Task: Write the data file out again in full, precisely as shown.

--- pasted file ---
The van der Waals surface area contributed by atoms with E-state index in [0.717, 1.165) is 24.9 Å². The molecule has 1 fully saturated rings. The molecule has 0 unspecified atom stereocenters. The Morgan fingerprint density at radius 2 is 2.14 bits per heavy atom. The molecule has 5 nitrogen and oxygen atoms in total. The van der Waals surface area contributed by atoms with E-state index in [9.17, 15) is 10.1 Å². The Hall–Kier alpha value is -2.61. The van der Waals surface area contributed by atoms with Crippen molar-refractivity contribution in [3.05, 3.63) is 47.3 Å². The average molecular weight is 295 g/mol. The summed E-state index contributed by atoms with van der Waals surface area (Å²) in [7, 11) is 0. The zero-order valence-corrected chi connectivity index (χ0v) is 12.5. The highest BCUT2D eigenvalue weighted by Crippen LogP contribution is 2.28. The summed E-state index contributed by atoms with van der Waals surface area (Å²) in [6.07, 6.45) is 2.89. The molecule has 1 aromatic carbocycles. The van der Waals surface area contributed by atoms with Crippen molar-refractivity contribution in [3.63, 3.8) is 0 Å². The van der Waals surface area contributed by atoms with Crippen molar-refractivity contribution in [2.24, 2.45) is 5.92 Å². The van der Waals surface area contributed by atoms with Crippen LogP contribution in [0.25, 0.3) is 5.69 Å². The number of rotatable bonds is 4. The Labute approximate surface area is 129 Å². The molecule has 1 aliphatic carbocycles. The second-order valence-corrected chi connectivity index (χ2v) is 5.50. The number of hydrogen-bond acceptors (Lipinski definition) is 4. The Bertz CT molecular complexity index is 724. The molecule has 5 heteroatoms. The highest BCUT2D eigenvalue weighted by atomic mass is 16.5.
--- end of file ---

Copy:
The van der Waals surface area contributed by atoms with E-state index in [0.717, 1.165) is 24.9 Å². The molecule has 1 fully saturated rings. The molecule has 0 unspecified atom stereocenters. The Morgan fingerprint density at radius 2 is 2.14 bits per heavy atom. The molecule has 5 nitrogen and oxygen atoms in total. The van der Waals surface area contributed by atoms with E-state index in [9.17, 15) is 10.1 Å². The Hall–Kier alpha value is -2.61. The van der Waals surface area contributed by atoms with Crippen molar-refractivity contribution in [3.05, 3.63) is 47.3 Å². The average molecular weight is 295 g/mol. The summed E-state index contributed by atoms with van der Waals surface area (Å²) in [7, 11) is 0. The zero-order valence-corrected chi connectivity index (χ0v) is 12.5. The highest BCUT2D eigenvalue weighted by Crippen LogP contribution is 2.28. The summed E-state index contributed by atoms with van der Waals surface area (Å²) in [6.07, 6.45) is 2.89. The molecule has 1 aromatic carbocycles. The van der Waals surface area contributed by atoms with Crippen molar-refractivity contribution in [3.63, 3.8) is 0 Å². The van der Waals surface area contributed by atoms with Crippen molar-refractivity contribution in [2.24, 2.45) is 5.92 Å². The van der Waals surface area contributed by atoms with Crippen LogP contribution in [0.25, 0.3) is 5.69 Å². The number of rotatable bonds is 4. The Labute approximate surface area is 129 Å². The molecule has 1 aliphatic carbocycles. The second-order valence-corrected chi connectivity index (χ2v) is 5.50. The number of hydrogen-bond acceptors (Lipinski definition) is 4. The Bertz CT molecular complexity index is 724. The molecule has 5 heteroatoms. The highest BCUT2D eigenvalue weighted by atomic mass is 16.5.